March 31, 2022 Rosie Dinh

Best GPU memory Optimization techniques on Redshift 3D

Redshift 3D supports a set of rendering features not found in other GPU renderers such as point-based GI, flexible shader graphs, out-of-core texturing and out-of-core geometry! One of challenges with GPU is memory management. There are two main issues: First, the GPU has limited memory resources. Second, no robust methods exist for dynamically allocating GPU memory. Redshift 3D has to partition free GPU memory between the different modules so that each one can operate within known limits which are defined at the beginning of each frame. Redshift 3D also uses “geometry memory” and “texture cache” for polygons and textures respectively.

Additionally, Redshift needs to allocate memory for rays. Because the GPU is a massively parallel processor, it constantly builds lists of rays and dispatches these to the GPU. The more rays we can send to the GPU in one go, the better performance is. For example, a 1920×1080 scene using brute-force GI with 1024 rays per pixel needs to shoot a minimum of 2.1 billion rays! And this doesn’t even include extra rays that might be needed for antialiasing, shadows,etc. Having all these rays in memory is not possible so Redshift splits the work into ‘parts’ and submits these parts individually so we only need to have enough memory on the GPU for a single part.

Finally, certain techniques such as the Irradiance cache or Irradiance Point cloud need extra memory during their computation stage to store the intermediate points. How many points will be generated by these stages is not known in advance so a memory budget has to be reserved. The current version of Redshift does not automatically adjust these memory buffers so, if these stages generate too many points, the rendering will be aborted and user have to go to memory options and increase these limits.

How Redshift 3D Partitions Memory

From a high-level point of view the steps the renderer takes to allocate memory are the following:

  1. Get the available free GPU memory
  2. If we are performing irradiance cache computations or irradiance point cloud computations, subtract the appropriate memory for these calculations (usually a few tens to a few hundreds of MB)
  3. If we are using the irradiance cache, photon map, irradiance point cloud or subsurface scattering, allocate space for that memory
  4. Allocate ray memory
  5. From what’s remaining, use a percentage for geometry (polygons) and a percentage for the texture cache

The Memory Options in Redshift 3D

Inside the Redshift rendering options there is a “Memory” tab that contains all the GPU memory-related options. These are:

1. Automatic Memory Management

This setting will let Redshift analyze the scene and determine how GPU memory should be partitioned between rays, geometry and textures. Once this setting is enabled, the controls for these are grayed out. We recommend leaving this setting enabled, unless you are an advanced user and have observed Redshift making the wrong decision (because of a bug or some other kind of limitation).

2. Percentage of GPU memory to use

By default, Redshift reserves 90% of the GPU’s free memory. This means that all other GPU apps and the OS get the remaining 10%. If you are running other GPU-heavy apps during rendering and encountering issues with them, you can reduce that figure to 80 or 70. On the other hand, if you know that no other app will use the GPU, you can increase it to 100%.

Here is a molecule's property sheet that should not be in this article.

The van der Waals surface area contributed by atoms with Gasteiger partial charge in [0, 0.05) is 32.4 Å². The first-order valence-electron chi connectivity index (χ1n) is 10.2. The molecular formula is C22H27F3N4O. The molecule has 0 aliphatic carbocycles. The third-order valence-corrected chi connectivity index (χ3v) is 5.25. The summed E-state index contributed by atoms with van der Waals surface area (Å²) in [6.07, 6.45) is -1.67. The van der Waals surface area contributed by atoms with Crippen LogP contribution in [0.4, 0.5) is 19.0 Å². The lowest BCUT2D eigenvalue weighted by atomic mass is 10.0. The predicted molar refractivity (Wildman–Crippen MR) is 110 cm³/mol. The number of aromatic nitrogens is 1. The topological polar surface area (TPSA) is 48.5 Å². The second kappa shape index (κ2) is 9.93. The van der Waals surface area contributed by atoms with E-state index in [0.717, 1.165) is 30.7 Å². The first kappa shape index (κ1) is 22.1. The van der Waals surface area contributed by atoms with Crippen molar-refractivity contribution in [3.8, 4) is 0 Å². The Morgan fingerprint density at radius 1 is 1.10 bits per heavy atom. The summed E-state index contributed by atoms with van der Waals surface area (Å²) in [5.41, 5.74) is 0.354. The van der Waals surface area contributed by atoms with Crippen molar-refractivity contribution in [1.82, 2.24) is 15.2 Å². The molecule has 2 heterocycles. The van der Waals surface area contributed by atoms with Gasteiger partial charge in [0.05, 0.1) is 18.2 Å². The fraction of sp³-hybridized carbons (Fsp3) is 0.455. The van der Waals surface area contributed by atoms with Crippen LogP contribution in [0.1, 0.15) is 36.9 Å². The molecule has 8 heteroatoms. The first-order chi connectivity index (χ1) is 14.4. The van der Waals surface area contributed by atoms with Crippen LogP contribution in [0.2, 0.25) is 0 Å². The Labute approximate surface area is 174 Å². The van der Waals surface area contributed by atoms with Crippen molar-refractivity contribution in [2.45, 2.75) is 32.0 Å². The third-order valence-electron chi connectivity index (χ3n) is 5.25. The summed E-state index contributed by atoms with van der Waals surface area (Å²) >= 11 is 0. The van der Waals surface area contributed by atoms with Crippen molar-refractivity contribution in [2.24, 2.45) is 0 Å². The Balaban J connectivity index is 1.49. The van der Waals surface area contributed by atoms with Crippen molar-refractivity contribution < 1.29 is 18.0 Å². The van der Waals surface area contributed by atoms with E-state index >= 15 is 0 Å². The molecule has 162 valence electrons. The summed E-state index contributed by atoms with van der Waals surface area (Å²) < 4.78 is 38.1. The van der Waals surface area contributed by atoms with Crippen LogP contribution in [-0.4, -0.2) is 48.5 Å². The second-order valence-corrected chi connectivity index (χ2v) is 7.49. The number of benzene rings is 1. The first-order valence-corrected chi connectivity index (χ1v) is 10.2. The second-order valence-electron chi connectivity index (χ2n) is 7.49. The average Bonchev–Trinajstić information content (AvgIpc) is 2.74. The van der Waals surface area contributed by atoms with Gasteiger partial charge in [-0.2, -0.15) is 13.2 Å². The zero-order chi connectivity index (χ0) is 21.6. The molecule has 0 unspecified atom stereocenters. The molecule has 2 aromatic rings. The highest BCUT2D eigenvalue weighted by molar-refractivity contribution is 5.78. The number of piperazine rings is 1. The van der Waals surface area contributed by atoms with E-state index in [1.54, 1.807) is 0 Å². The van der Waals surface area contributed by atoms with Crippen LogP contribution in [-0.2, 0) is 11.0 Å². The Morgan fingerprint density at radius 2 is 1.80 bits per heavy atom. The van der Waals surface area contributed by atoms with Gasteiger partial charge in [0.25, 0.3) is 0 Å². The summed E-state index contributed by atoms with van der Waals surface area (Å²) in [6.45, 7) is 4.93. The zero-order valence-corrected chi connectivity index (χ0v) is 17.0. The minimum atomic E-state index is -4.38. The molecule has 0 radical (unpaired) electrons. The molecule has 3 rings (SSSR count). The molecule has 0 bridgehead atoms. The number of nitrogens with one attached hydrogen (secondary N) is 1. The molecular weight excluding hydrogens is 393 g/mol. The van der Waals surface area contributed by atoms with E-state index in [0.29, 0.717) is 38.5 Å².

3. GPU memory inactivity timeout

As mentioned above, Redshift reserves a percentage of your GPU’s free memory in order to operate. Reserving and freeing GPU memory is an expensive operation so Redshift will hold on to this memory while there is any rendering activity, including shaderball rendering. If rendering activity stops for 10 seconds, Redshift will release this memory. It does this so that other 3d applications can function without problems.

4. Irradiance Point Cloud Working Tree Reserved Memory

This is the “working” memory during the irradiance point cloud computations. The default 128MB should be able to hold several hundred thousand points. This setting should be increased if you encounter a render error during computation of the irradiance point cloud. Please see more below.

5. Irradiance Cache Working Tree Reserved Memory

This is the “working” memory during the irradiance cache computations. The default 128MB should be able to hold several hundred thousand points. This setting should be increased if you encounter a render error during computation of the irradiance cache. Please see below.

6. Maximum GPU Texture Cache Size

Once reserved memory and rays have been subtracted from free memory, the remaining is split between the geometry (polygons) and the texture cache (textures). The “Percentage” parameter tells the renderer the percentage of free memory that it can use for texturing.

Example:

Say we are using a 2GB video card and what’s left after reserved buffers and rays is 1.7GB. The default 15% for the texture cache means that we can use up to 15% of that 1.7GB, i.e. approx 255MB. If on the other hand, we are using a video card with 1GB and after reserved buffers and rays we are left with 700MB, the texture cache can be up to 105MB (15% of 700MB).

Once we know how many MB maximum we can use for the texture cache, we can further limit the number using the “Maximum Texture Cache Size ” option. This is useful for video cards with a lot of free memory. For example, say you are using a 6GB Quadro and, after reserved buffers and rays you have 5.7GB free. 15% of that is 855MB. There are extremely few scenes that will ever need such a large texture cache! If we didn’t have the “Maximum Texture Cache Size” option you would have to be constantly modifying the “Percentage” option depending on the video card you are using.

Using these two options (“Percentage” and “Maximum”) allows you to specify a percentage that makes sense (and 15% most often does) while not wasting memory on video cards with lots of free mem.

7. Maximum CPU Texture Cache Size

Before texture data is sent to the GPU, they are stored in CPU memory. By default, Redshift uses 4GB for this CPU storage. If you encounter performance issues with texture-heavy scenes, please increase this setting to 8GB or higher.

8. Ray Reserved Memory

If you leave this setting at zero, Redshift will use a default number of MB which depends on shader configuration. However, if your scene is very lightweight in terms of polygons, or you are using a video card with a lot of free memory you can specify a budget for the rays and potentially increase your rendering performance. That is explained in its own section below.